Fidelity enters China private funds industry, readies products

The fund house is the first foreign firm to win approval to manufacture private funds for onshore institutional and high-net-worth clients. And further licences are in the pipeline.
Fidelity enters China private funds industry, readies products

Fidelity has become the first foreign asset manager to enter China’s $1 trillion private fund industry through a wholly-owned firm in Shanghai, and is working on its first strategies and identifying product trends.

Meanwhile, more firms are expected to get the green light from the regulator in the coming weeks to compete with peers in the mainland onshore private fund industry for the first time.

Fidelity’s onshore wholly foreign-owned enterprise (WFOE) – FIL Investment Management (Shanghai) Company – received its private securities fund manager licence from the Asset Management Association of China (Amac) on January 3.

Fidelity set up the investment management WFOE in Shanghai in September 2015 and can now manufacture onshore investment products for domestic institutional and high-net-worth clients.

Daisy Ho, Fidelity’s managing director for Asia Pacific ex-Japan, told AsianInvestor the Shanghai team was working on its first strategy and speaking with distributors to identify product trends.

The WFOE already has equity and fixed income analysts in place and expects to launch its first products for institutional and wealthy clients by the end of June, added Ho (pictured left). The rules require private firms to launch their first funds within six months of registration.

Fidelity’s private fund firm will be headed by He Wei, general manager of the Shanghai WFOE. He was previously deputy general manager for Fidelity’s Dalian-based WFOE, which provides technology infrastructure and support for the firm’s offices in the region.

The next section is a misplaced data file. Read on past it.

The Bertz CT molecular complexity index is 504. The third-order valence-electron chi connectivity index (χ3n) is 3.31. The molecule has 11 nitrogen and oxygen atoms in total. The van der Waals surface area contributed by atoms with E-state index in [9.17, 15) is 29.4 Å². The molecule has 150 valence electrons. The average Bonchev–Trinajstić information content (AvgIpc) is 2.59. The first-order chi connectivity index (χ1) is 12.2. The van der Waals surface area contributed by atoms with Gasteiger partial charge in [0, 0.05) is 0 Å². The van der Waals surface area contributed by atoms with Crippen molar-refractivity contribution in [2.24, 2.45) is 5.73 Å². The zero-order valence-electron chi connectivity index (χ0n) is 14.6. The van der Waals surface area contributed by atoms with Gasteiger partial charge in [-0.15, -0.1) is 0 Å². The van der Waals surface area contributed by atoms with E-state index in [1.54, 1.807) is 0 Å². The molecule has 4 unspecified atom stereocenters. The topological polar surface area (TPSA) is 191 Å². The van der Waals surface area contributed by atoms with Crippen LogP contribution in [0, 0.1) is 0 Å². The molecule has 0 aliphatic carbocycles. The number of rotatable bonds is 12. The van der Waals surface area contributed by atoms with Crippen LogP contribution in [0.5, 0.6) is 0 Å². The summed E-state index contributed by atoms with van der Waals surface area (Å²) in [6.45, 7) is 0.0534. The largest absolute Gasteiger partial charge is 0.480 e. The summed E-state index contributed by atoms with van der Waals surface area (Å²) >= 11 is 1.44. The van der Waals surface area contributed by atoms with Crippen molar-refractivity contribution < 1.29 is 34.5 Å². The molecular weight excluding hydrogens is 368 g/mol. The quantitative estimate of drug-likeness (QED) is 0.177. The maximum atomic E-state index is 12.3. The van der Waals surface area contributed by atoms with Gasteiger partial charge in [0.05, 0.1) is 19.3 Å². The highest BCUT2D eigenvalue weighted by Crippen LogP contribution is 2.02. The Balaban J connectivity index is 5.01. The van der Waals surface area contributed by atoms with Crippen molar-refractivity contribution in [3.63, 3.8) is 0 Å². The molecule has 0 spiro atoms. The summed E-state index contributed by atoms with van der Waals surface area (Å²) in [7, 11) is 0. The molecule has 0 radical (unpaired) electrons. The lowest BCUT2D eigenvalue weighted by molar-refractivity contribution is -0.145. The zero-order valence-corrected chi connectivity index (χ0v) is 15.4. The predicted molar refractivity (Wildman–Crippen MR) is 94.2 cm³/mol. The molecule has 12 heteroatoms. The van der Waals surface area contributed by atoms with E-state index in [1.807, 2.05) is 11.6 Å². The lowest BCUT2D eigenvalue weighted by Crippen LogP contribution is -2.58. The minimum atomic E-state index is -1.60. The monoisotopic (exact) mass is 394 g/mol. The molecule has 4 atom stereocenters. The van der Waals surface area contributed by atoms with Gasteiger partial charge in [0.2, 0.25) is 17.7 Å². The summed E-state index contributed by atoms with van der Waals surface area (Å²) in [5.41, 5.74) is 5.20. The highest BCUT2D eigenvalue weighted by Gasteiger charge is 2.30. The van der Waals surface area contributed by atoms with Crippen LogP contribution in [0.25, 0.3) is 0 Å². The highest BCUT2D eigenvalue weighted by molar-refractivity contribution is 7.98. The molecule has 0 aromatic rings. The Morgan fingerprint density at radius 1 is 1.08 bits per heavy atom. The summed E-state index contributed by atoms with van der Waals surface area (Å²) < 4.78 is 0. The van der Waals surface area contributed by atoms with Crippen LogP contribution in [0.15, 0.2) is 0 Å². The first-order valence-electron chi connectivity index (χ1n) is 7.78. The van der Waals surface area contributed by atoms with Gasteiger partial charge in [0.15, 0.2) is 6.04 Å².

Sandra Lu, Shanghai-based partner of Links Law Offices, said last month that the first batch of foreign investment management WFOEs would register for private fund businesses within a month or two. Some 20 foreign managers are keen to set up IM-WFOEs in China and enter the mainland private fund business, she added.

So far nine foreign managers have set up IM-WFOEs, in chronological order: Aberdeen, Fidelity, Bridgewater Associates, JP Morgan Asset Management, Vanguard, Neuberger Berman, Hanwha Asset Management, Mirae Asset Global Investment and Allianz Global Investors.

Shanghai-based consultancy Z-Ben Advisors said Fidelity’s registration marked the start of competition among global managers in China.  

Despite a crackdown on the mainland private fund industry this year, it still grew 85% to Rmb7.5 trillion ($1 trillion) in assets under management as of November 2016 from Rmb4 trillion at the end of 2015, according to Amac data.

The industry includes two types of firms: private equity and venture capital managers, which focus on direct investments; and private securities managers, which focus on public-market bond and equity investments.

Fidelity’s new licence will allow it to conduct business as a private securities manager. This segment comprises 7,940 firms managing Rmb2.7 trillion in AUM as of last November, up 59% from Rmb1.7 trillion at end-2015, according to Amac.

Beijing first pledged to give foreign managers full access to the onshore private fund industry in June 2015. Industry watchdog the China Securities Regulatory Commission then set out official rules for WFOEs’ registration in June last year.

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